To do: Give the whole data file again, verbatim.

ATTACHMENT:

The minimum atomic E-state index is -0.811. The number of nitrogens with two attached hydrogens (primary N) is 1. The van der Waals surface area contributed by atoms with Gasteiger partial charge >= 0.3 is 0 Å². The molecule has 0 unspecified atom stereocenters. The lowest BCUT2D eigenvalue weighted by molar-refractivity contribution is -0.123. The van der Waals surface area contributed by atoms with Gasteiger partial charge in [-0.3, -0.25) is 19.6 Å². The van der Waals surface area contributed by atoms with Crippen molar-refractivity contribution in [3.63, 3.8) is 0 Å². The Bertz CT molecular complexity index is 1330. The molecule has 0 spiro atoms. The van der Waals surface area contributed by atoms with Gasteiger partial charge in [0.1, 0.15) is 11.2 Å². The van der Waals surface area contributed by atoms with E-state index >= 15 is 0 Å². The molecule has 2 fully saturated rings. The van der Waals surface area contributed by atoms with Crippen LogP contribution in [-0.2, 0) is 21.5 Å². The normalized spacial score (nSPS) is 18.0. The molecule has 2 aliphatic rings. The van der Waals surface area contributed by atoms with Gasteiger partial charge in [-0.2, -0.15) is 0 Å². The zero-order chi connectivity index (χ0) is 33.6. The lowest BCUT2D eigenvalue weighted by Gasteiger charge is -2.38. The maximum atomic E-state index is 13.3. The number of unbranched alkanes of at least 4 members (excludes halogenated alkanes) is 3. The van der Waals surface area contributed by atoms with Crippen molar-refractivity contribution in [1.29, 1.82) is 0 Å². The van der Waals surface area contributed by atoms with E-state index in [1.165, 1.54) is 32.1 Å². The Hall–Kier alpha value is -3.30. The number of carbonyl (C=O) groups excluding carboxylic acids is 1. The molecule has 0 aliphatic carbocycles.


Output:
The minimum atomic E-state index is -0.811. The number of nitrogens with two attached hydrogens (primary N) is 1. The van der Waals surface area contributed by atoms with Gasteiger partial charge >= 0.3 is 0 Å². The molecule has 0 unspecified atom stereocenters. The lowest BCUT2D eigenvalue weighted by molar-refractivity contribution is -0.123. The van der Waals surface area contributed by atoms with Gasteiger partial charge in [-0.3, -0.25) is 19.6 Å². The van der Waals surface area contributed by atoms with Crippen molar-refractivity contribution in [3.63, 3.8) is 0 Å². The Bertz CT molecular complexity index is 1330. The molecule has 0 spiro atoms. The van der Waals surface area contributed by atoms with Gasteiger partial charge in [0.1, 0.15) is 11.2 Å². The van der Waals surface area contributed by atoms with E-state index >= 15 is 0 Å². The molecule has 2 fully saturated rings. The van der Waals surface area contributed by atoms with Crippen LogP contribution in [-0.2, 0) is 21.5 Å². The normalized spacial score (nSPS) is 18.0. The molecule has 2 aliphatic rings. The van der Waals surface area contributed by atoms with Gasteiger partial charge in [-0.2, -0.15) is 0 Å². The zero-order chi connectivity index (χ0) is 33.6. The lowest BCUT2D eigenvalue weighted by Gasteiger charge is -2.38. The maximum atomic E-state index is 13.3. The number of unbranched alkanes of at least 4 members (excludes halogenated alkanes) is 3. The van der Waals surface area contributed by atoms with Crippen molar-refractivity contribution in [1.29, 1.82) is 0 Å². The van der Waals surface area contributed by atoms with E-state index in [1.165, 1.54) is 32.1 Å². The Hall–Kier alpha value is -3.30. The number of carbonyl (C=O) groups excluding carboxylic acids is 1. The molecule has 0 aliphatic carbocycles.